• Wave energy researchers dive deep to advance clean energy source

    One of the biggest untapped clean energy sources on the planet — wave energy — could one day power millions of homes across the U.S. But more than a century after the first tests of the power of ocean waves, it is still one of the hardest energy sources to capture.

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  • Climate Change Has Doubled Western U.S. Forest Fires

    A new study says that human-induced climate change has doubled the area affected by forest fires in the U.S. West over the last 30 years. According to the study, since 1984 heightened temperatures and resulting aridity have caused fires to spread across an additional 16,000 square miles than they otherwise would have—an area larger than the states of Massachusetts and Connecticut combined. The authors warn that further warming will increase fire exponentially in coming decades. 

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  • Urban Warming Slows Tree Growth, Photosynthesis

    New research from North Carolina State University finds that urban warming reduces growth and photosynthesis in city trees. The researchers found that insect pests are part of the problem, but that heat itself plays a more significant role.

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  • The Psychology Behind Climate Change Denial

    Climate change is a serious threat to humans, animals, and the earth’s ecosystems. Nevertheless, effective climate action has been delayed, partly because some still deny that there is a problem. In a new thesis in psychology, Kirsti Jylhä at Uppsala University has studied the psychology behind climate change denial. The results show that individuals who accept hierarchical power structures tend to a larger extent deny the problem.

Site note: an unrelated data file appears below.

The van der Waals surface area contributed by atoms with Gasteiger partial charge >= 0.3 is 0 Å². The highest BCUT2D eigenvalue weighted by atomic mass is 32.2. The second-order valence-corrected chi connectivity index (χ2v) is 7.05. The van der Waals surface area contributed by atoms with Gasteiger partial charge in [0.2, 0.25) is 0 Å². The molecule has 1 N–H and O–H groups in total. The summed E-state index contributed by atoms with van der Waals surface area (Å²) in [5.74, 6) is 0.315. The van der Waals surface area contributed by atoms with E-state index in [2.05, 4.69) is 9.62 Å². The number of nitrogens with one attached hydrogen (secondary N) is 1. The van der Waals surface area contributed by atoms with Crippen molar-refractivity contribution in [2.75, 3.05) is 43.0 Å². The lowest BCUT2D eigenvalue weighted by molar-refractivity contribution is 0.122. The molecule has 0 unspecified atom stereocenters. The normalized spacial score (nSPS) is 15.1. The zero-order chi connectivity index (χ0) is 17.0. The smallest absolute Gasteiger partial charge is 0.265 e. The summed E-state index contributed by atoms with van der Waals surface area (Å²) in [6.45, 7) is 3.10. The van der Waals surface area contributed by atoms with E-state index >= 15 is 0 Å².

In the scientific community there is a strong consensus that humans have significantly affected the climate and that we are facing serious challenges. But there is a lot of misinformation about climate change in circulation, which to a large part is created and distributed by organised campaigns with the aim of postponing measures that could combat climate change. And there are people who are more prone than others to trust this misinformation.

    Previous research has consistently shown that it is more common among politically conservative individuals to deny climate change. In her thesis, Kirsti Jylhä has investigated this further and in more detail. Her studies included ideological and personality variables which correlate with political ideology, and tested if those variables also correlate with climate change denial.

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  • Future increase in plant photosynthesis revealed by seasonal carbon dioxide cycle

    Doubling of the carbon dioxide concentration will cause global plant photosynthesis to increase by about one third, according to a paper published in the journal Nature

    The study has relevance for the health of the biosphere because photosynthesis provides the primary food-source for animal life, but it also has great relevance for future climate change.

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  • First evidence of deep-sea animals ingesting microplastics

    Following the news that the UK government is to ban plastic microbeads by the end of 2017, a team of scientists led by the University of Oxford has discovered the first evidence of microplastics being ingested by deep-sea animals.